An Overview of Dermatitis Neglecta

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Dermatitis neglecta is a rare skin condition that is caused by poor hygiene. As a result of a lack of cleaning, scales form on the skin that are dark, waxy, and resemble cornflakes.

The diagnosis of dermatitis neglecta is almost always made through a medical history and skin examination alone. Less commonly, a skin biopsy may be performed, mostly to rule out mimicking diagnoses.

Once diagnosed, treatment of this condition entails daily, light scrubbing with soap and water or isopropyl alcohol wipes. In more severe cases, a keratolytic agent (such as salicylic acid) may be needed to remove the scales.

Regular Washing Will Prevent Dermatitis Neglecta
John Banagan / Getty Images

Causes

Dermatitis neglecta occurs as a result of improper hygiene, specifically when a person avoids or neglects to clean certain parts of their body

When the skin is not properly washed or scrubbed (as you normally do in the shower or when taking a bath), the outermost layer of the skin is not exfoliated, leading to scaly patches that consist of corneocytes, oil, sweat, and bacteria accumulate.

Corneocytes are cells that compose the outermost layer of your skin (called the stratum corneum).

Risk Factors

You may wonder why a person would neglect to wash certain areas of their body—and it can occur due to several reasons. Inadequate washing may occur as a result of immobility, pain, neurological deficits, or psychiatric illness. Excessive skin sensitivity (called hyperesthesia), possibly from prior surgery or trauma, is another reason a person may avoid cleaning. For example, after a facelift, the skin builds up behind the ears, leading to a loss of sensation and a build up of oils on the skin.

Misguided information is another possible culprit. For example, in one case a patient was instructed to not wash her face with a washcloth after a facial peel. Prolonged avoidance led to the development of brown scales, which the patient actually presumed was a reaction to the peel.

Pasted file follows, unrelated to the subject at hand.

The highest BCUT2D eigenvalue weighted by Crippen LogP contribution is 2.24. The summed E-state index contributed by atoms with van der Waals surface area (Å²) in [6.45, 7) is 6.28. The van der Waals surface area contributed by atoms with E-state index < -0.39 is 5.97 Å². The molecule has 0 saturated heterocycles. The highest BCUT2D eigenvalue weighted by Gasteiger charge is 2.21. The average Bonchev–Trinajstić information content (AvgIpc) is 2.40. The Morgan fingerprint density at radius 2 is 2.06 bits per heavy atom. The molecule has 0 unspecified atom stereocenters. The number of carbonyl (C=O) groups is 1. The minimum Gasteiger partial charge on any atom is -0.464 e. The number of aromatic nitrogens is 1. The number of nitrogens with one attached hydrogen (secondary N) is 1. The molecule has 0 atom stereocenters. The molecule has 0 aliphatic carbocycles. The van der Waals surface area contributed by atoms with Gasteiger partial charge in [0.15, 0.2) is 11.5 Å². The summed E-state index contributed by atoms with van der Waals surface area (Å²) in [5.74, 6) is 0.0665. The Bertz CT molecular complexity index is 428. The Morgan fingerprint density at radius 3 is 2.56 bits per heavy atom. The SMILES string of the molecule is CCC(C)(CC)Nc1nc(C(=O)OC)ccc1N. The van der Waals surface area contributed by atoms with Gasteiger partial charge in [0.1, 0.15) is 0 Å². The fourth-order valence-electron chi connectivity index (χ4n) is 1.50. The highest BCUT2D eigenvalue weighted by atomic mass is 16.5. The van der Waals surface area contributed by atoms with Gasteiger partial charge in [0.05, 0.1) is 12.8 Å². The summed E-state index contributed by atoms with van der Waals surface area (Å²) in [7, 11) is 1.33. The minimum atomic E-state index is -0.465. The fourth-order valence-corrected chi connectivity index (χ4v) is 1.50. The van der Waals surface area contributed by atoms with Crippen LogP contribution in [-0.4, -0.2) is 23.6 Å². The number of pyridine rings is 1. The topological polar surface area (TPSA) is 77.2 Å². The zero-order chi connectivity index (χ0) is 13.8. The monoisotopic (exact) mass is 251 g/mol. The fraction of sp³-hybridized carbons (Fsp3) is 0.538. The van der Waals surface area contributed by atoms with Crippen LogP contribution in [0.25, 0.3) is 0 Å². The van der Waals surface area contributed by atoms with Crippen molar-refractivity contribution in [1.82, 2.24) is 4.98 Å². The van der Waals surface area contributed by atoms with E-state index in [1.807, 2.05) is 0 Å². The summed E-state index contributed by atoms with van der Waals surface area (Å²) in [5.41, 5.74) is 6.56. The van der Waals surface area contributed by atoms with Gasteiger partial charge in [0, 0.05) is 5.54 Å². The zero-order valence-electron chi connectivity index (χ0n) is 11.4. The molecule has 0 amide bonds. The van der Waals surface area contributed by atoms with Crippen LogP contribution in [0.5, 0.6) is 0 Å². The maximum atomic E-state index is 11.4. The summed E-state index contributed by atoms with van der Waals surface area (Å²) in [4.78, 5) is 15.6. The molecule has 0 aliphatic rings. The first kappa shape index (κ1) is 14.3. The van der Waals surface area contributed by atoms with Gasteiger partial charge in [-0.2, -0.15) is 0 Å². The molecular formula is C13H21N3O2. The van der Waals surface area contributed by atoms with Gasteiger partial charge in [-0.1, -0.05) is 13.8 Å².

Symptoms

While a painless and harmless condition, dermatitis neglecta can be cosmetically unappealing and bothersome.

The symptoms include:

  • Waxy and cornflake-like scales
  • Adherent scales, meaning the scales stick well to the skin
  • Hyperpigmentation (darkening) of the scales, with normal skin underneath

Diagnosis

A medical history and skin examination are sufficient to diagnose dermatitis neglecta. Keep in mind, during your skin examination, your doctor will likely swab the affected area with alcohol. Alcohol swabbing is a useful diagnostic tool because it will clear the scale(s) and reveal normal skin underneath. Soap and water can generally clear away the scale as well.

Tests and Labs

Sometimes a doctor will perform other tests, such as a skin biopsy and a KOH test, to confirm the diagnosis of dermatitis neglecta and rule out alternative diagnoses. That said, more awareness of this condition among dermatologists has hopefully avoided the use of skin biopsies, which can be uncomfortable.

Differential Diagnoses

Other conditions that your doctor may consider, besides dermatitis neglecta, include:

Treatment

The treatment of dermatitis neglecta is straightforward and consists of daily light scrubbing of the affected area with soap and water or isopropyl alcohol

For more severe cases, a keratolytic agent (e.g. urea or salicylic or glycolic acid) along with an emollient may be recommended.

Examples of keratolytic agents include:

  • Urea
  • Salicylic acid
  • Glycolic acid
  • Retinoic acid

A Word From Verywell

If you think you may have dermatitis neglecta and/or are experiencing a new or bothersome skin condition, please be sure to see your primary care physician or a dermatologist.

If you end up being diagnosed with this condition, the upside is that the treatment is simple and inexpensive—some good old-fashioned soap and water.

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  2. Moon J, Park HS, Yoon HS, Cho S. A case of dermatosis neglecta caused by an inappropriate habit of applying a moisturizer. Ann Dermatol. 2017;29(5);657-659. doi:10.5021/ad.2017.29.5.657

  3. Lopes S, Vide J, Antunes I, Azevedo F. Dermatitis neglecta: a challenging diagnosis in psychodermatology. Acta Dermatovenerol Alp Pannonica Adriat. 2018;27(2):109-110.

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